Why do societies and their governments fail so often to act in time to avert crises that appear in plain sight? What can be done to alter that pattern?
Those questions served as impetus for a new intensive January session course, “Acting in Time,” at the Harvard Kennedy School (HKS). The course is one component of the Acting in Time initiative, launched in 2006 involving scholars, and now students, of various disciplines from across the University. The course and initiative seek to leverage scenario planning and research to anticipate crises and prevent failures of public policy.
“On subjects as diverse as climate change, nuclear proliferation, global pandemics, and genocide, the same pattern recurs,” said HKS Dean David T. Ellwood, who co-taught the course with Christopher Stone, Daniel and Florence Guggenheim Professor of the Practice of Criminal Justice, and director of the Hauser Center for Nonprofit Organizations and the Program in Criminal Justice Policy and Management.
“Governments can see a crisis coming and the appropriate responses are often relatively well understood,” added Ellwood, who is also the Scott M. Black Professor of Political Economy. “The costs of acting now appear substantially less than the costs of acting later, when the crisis has already hit. Yet governments and people don’t always act at the right moment.”
“You have here different stories that are related, and the need to think more strategically about how to address highly complex and connected problems,” said course participant Victor Moscoso M.P.A./ID ’11. “We still don’t know how to address these interconnected problems.”
The goals of the course, which ran Jan. 8-15, and the larger Acting in Time initiative are to understand the nature of these large-scale problems; to analyze the obstacles that prevent societies and their governments from acting; and to devise solutions that allow governments and citizens to act more effectively in specific instances. Even more important, it helps them to know how to organize themselves to act in time across the whole class of these problems.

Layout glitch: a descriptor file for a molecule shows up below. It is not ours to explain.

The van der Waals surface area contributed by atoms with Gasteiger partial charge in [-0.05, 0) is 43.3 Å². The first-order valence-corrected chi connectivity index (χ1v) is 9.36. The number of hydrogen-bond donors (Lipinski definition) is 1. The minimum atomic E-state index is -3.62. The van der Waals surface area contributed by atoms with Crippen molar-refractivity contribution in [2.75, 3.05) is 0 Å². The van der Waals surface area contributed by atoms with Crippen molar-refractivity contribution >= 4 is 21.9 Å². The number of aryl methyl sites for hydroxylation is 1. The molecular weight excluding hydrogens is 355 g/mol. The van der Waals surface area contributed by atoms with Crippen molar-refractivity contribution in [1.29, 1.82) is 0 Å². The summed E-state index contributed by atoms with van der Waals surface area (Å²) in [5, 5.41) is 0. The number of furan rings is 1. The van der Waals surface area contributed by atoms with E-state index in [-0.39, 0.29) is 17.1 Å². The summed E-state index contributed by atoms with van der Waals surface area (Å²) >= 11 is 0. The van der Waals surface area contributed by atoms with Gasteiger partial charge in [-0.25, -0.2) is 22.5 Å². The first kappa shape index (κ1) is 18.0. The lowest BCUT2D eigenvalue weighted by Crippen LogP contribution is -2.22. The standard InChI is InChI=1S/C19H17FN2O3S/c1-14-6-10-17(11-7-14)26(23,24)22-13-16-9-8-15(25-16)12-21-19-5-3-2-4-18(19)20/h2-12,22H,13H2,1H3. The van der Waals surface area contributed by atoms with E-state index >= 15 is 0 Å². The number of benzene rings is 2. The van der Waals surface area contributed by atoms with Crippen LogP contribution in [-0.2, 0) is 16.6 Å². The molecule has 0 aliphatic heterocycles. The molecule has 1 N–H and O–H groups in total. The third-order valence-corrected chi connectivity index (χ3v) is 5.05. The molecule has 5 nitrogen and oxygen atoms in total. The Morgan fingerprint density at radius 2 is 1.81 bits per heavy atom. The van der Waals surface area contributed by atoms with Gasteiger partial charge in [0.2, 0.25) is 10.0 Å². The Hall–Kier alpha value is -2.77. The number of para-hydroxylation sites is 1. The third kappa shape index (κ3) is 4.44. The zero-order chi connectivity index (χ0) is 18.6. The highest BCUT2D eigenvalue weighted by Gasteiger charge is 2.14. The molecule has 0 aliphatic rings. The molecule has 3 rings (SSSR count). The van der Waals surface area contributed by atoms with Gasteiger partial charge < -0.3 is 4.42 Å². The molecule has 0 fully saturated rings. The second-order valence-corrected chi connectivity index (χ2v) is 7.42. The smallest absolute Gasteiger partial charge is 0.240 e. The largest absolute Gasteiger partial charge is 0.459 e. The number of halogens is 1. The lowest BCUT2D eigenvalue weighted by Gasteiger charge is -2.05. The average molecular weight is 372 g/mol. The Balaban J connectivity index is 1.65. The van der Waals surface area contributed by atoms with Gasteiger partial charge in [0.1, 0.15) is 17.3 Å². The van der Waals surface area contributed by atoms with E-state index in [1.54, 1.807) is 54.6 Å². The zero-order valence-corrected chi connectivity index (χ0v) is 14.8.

By their nature, the problems and potential solutions are interdisciplinary. The new January intersession provided a unique opportunity for collaboration among faculty from across the Harvard community to implement this course and to delve deeply into the issues, along with students from Tufts University and the Massachusetts Institute of Technology.
Guest faculty included Julio Frenk, Angelopoulos Professor of Public Health and International Development and dean of the Harvard School of Public Health; Luis Moreno Ocampo, visiting lecturer, Harvard Law School; and Dan Schrag, Sturgis Hooper Professor of Geology and professor of environmental science and engineering.
So why is it that despite advance knowledge of pending crises that people don’t act? What are the biggest impediments to addressing issues such as genocide, climate change, and pandemics? Course discussions suggested a variety of reasons, including a lack of political will, uncertainty about the issues, and in particular a lack of urgency around issues like climate change that will have longer-term impacts; the “noise problem” that comes when there are so many issues that it becomes difficult to decide what is important; and “collective action problems,” whereby no one wants to share the cost when everyone shares the benefit.
For example, in one session with guest speaker Kenneth Hill, professor of the practice of global health, Harvard School of Public Health, and adjunct professor of public policy, Harvard Kennedy School, students examined the issue of demography. They discussed how the decrease, increase, or leveling off of fertility rates in countries may affect the overall population, and the inherent challenges to society that ensue. Demographic shifts may appear to be slower to affect societies, with changes seen over generations, and they may not appear to have the same obvious negative ramifications as issues such as genocide and pandemics.
However, as demographics shift and populations increase or decrease as a result of fertility rates, there is likely to be a rapid shift in the nature of the workforce, with corresponding effects on who will receive pensions, Social Security, and other services needed by an aging population. As Ellwood said, “It’s a very interesting and provocative future.”